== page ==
Researching what I’ve been calling the queen sacrifice has meant focusing on a certain group of colleges and universities. These campuses are often small and/or regional and/or finding themselves down the US News ranking tables.
Yesterday, I found something that could be a little different.
The chancellor of the University of California Berkeley announced he was leading a massive strategic planning effort. That isn’t newsworthy, as most colleges and universities do so these days. What’s interesting for me is that it sounds like – maybe – preparation for sacrifices to come. The Chronicle of Higher Ed thinks so, in a stark headline:
Confronting a ‘New Normal,’ Berkeley Considers Cuts
Let’s look carefully at these passages from Nicholas Dirks‘ letter. I’ll pull out some themes.
Financial pressures: the very first sentence describes, “a strategic planning process designed to ensure our excellence in the face of continuing financial challenges”. And “[n]ow, for a variety of reasons, both internal and external, we face a substantial and growing structural deficit, one that we cannot long sustain.”
Dirks emphasizes declining state funding: “Whether in California, Wisconsin, Michigan, or elsewhere, public research universities have been challenged not only by dwindling state support”. “[T]his deficit does not reflect a short-term dip in funding, but a “new normal” era of reduced state support”. There’s no return to higher levels of support.
There’s a sense of serious threat in general: “What we are engaged in here is a fundamental defense of the concept of the public university, a concept that we must reinvent in order to preserve.”
The statement also includes warnings about pain to come: “[t]o be sure, ahead of us lie difficult decisions and hard work”. “[W]e also know that some of the changes we will undergo will be painful.” “Every aspect of Berkeley’s operations and organizational structure will be under consideration.” “difficult decisions” doesn’t mean more fund-raising, or cutting the toner budget.
Dirks hints at pain for faculty:
Working with the Academic Senate leadership and the deans of the schools, colleges, and Letters & Sciences divisions on the redesign of some of our academic structures. Realignment will ensure that we are excellent in all we choose to do, in our research and in our educational mission. In some instances, this means strengthening units as is; in others, it means narrowing the focus to specific areas of excellence; and in some instances it means combining and rearranging to capture intellectual synergies and to ensure sufficient scale academically, administratively, and financially.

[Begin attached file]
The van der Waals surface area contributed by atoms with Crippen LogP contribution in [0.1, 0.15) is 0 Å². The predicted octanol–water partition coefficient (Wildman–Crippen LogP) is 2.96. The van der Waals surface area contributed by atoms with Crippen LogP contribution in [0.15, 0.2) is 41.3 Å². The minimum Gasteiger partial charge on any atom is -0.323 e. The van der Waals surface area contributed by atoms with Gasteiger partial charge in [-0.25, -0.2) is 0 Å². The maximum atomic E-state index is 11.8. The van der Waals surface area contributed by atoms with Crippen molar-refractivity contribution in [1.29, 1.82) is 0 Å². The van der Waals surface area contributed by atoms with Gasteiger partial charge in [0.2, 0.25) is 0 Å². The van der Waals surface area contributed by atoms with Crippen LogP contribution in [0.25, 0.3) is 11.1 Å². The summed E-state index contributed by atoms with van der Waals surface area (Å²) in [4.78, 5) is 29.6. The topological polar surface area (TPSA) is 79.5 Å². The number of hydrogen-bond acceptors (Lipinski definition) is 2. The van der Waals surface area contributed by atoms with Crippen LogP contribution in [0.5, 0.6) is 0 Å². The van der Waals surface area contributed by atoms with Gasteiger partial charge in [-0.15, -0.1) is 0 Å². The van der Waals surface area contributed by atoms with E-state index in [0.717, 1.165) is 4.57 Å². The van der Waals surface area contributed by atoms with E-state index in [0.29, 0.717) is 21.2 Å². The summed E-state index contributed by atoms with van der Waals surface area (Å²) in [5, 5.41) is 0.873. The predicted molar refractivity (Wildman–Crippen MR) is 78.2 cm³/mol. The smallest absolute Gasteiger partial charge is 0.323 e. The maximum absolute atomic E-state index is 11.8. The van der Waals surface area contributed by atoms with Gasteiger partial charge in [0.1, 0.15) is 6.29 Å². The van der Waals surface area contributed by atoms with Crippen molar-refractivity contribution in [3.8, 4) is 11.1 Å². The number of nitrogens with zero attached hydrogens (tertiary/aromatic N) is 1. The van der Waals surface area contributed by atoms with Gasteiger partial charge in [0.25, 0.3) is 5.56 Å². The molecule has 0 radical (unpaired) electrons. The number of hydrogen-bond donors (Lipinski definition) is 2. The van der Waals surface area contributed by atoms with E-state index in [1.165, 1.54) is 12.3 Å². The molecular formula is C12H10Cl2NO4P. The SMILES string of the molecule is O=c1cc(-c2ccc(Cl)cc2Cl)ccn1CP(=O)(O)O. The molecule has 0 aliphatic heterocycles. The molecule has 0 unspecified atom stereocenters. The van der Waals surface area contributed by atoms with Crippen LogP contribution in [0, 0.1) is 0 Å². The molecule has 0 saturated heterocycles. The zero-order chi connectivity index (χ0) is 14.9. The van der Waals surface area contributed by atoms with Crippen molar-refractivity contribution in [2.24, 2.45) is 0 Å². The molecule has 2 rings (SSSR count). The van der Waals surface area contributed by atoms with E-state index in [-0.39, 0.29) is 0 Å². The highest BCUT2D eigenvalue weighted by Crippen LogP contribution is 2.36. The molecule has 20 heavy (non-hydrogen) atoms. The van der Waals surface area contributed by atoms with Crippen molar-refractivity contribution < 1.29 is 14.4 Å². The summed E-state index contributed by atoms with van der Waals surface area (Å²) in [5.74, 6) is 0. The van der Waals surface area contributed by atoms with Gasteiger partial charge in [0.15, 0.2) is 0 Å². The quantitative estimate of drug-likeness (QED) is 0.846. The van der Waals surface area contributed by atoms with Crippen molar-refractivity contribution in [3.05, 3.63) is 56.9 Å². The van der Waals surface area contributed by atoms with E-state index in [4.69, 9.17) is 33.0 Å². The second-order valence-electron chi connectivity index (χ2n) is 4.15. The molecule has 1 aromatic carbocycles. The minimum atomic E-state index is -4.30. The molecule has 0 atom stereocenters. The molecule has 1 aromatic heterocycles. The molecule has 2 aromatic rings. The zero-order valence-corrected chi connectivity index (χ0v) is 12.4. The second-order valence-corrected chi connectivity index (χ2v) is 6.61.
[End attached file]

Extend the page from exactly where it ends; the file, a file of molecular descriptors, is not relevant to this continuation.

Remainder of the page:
“Realignment”? “Narrowing”? Does that suggest shrinking departments?
Speaking of faculty, Dirks also touches on grad students: “over the course of the next few years, financial support for our admitted doctoral students will be improved, while some enrollments will be reduced and brought into alignment with those at peer universities in order to better support the quality of these programs.” “some enrollments will be reduced”: does this include shrinking the faculty who teach grad students in those programs?
Staff won’t evade the pain, as this planning process includes
[e]valuating our workforce in relationship to our changing needs and resources. This will also entail a new mechanism for the monitoring and control of staffing levels – mirroring the discipline we have long applied to hiring of faculty. We will also review our senior administrative functions, including central units, to reduce redundancy and create new forms of collaboration.
Did you catch the word “redundancy”?
Overall, this letter is very strange to read. Berkeley is a world class university, after all. Its endowment is around $4 billion (2014-2015 official figures). Return rates look decent. Is it really facing such dangers? I wouldn’t have thought so, but Dirks’ letter is pretty dark.
The document also emphasizes a deliberate, social process, apparently:
“This initiative will involve extensive consultation, consideration, and testing.”
“In the months ahead, we will be engaging with faculty, staff and students in order to share more detailed information, answer questions and solicit suggestions.”
“We rely on a tradition of shared governance with the faculty that will be the basis for the decisions we make and the changes we implement in the months and years ahead.”
“Throughout the process, however, it is crucial that everyone work together…” “we are committed to broad engagement with campus constituencies… Now, as we transition from analysis to comprehensive planning, we want to be sure that Berkeley’s faculty, staff, students, and alumni are well informed.”
At the same time, Dirks is launching a new office just for this planning process:
To support the design and implementation of the individual initiatives, we are also establishing an Office of Strategic Initiatives, which will provide analytical support and coordination to the working teams and leaders of the various initiatives.
Setting aside what sometimes looks like irony in spending money to save money, we should keep an eye on OSI, which could be the leading edge of painful change.
I’m the first to admit that this post could well prove wrong. It’s possible that Dirks is openly embracing the possibility of pain in order to anticipate faculty resistance. It’s also possible that this is a negotiating tactic with the state of California, threatening embarrassing cuts in order to get funding back up. And I could just be reading too much into a single document, letting my Gothic tendencies and writing about too many queen sacrifice stories bias me unfairly. Maybe the Chronicle, too, is emphasizing the negative too strongly.
What do you think? How does the document read to you? How does Berkeley’s near- and medium-term future appear?